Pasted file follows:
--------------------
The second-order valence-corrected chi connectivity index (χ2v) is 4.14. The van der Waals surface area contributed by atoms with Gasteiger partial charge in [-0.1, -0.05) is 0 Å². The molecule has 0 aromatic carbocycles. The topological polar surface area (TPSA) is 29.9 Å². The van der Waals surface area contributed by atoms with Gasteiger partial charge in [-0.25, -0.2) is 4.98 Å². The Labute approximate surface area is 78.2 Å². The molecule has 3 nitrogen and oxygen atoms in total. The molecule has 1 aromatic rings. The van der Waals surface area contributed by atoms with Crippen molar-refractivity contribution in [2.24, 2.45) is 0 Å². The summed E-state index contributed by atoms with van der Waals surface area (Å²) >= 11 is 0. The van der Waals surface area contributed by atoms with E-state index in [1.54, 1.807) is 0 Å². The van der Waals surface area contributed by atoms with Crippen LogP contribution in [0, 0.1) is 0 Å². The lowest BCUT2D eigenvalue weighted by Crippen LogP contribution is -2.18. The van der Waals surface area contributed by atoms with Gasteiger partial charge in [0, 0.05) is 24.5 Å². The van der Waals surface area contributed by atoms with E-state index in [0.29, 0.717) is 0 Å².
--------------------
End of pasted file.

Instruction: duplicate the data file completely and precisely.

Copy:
The second-order valence-corrected chi connectivity index (χ2v) is 4.14. The van der Waals surface area contributed by atoms with Gasteiger partial charge in [-0.1, -0.05) is 0 Å². The molecule has 0 aromatic carbocycles. The topological polar surface area (TPSA) is 29.9 Å². The van der Waals surface area contributed by atoms with Gasteiger partial charge in [-0.25, -0.2) is 4.98 Å². The Labute approximate surface area is 78.2 Å². The molecule has 3 nitrogen and oxygen atoms in total. The molecule has 1 aromatic rings. The van der Waals surface area contributed by atoms with Crippen molar-refractivity contribution in [2.24, 2.45) is 0 Å². The summed E-state index contributed by atoms with van der Waals surface area (Å²) >= 11 is 0. The van der Waals surface area contributed by atoms with E-state index in [1.54, 1.807) is 0 Å². The van der Waals surface area contributed by atoms with Crippen LogP contribution in [0, 0.1) is 0 Å². The lowest BCUT2D eigenvalue weighted by Crippen LogP contribution is -2.18. The van der Waals surface area contributed by atoms with Gasteiger partial charge in [0, 0.05) is 24.5 Å². The van der Waals surface area contributed by atoms with E-state index in [0.29, 0.717) is 0 Å².